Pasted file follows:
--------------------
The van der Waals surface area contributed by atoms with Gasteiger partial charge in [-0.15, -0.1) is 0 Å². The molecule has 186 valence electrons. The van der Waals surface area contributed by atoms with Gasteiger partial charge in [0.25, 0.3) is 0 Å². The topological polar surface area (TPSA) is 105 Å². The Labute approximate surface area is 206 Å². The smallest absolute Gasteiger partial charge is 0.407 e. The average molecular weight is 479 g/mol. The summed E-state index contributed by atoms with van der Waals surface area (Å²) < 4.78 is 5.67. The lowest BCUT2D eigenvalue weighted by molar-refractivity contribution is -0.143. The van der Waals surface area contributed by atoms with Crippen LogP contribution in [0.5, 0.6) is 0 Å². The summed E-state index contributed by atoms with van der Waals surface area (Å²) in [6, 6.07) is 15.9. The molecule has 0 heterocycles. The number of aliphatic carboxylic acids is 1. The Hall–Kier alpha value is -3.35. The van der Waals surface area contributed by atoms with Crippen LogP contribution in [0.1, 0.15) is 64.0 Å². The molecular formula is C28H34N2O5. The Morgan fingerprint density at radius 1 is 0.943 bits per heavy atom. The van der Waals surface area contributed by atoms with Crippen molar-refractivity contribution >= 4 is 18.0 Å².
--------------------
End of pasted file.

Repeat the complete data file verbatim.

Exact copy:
The van der Waals surface area contributed by atoms with Gasteiger partial charge in [-0.15, -0.1) is 0 Å². The molecule has 186 valence electrons. The van der Waals surface area contributed by atoms with Gasteiger partial charge in [0.25, 0.3) is 0 Å². The topological polar surface area (TPSA) is 105 Å². The Labute approximate surface area is 206 Å². The smallest absolute Gasteiger partial charge is 0.407 e. The average molecular weight is 479 g/mol. The summed E-state index contributed by atoms with van der Waals surface area (Å²) < 4.78 is 5.67. The lowest BCUT2D eigenvalue weighted by molar-refractivity contribution is -0.143. The van der Waals surface area contributed by atoms with Crippen LogP contribution in [0.5, 0.6) is 0 Å². The summed E-state index contributed by atoms with van der Waals surface area (Å²) in [6, 6.07) is 15.9. The molecule has 0 heterocycles. The number of aliphatic carboxylic acids is 1. The Hall–Kier alpha value is -3.35. The van der Waals surface area contributed by atoms with Crippen LogP contribution in [0.1, 0.15) is 64.0 Å². The molecular formula is C28H34N2O5. The Morgan fingerprint density at radius 1 is 0.943 bits per heavy atom. The van der Waals surface area contributed by atoms with Crippen molar-refractivity contribution >= 4 is 18.0 Å².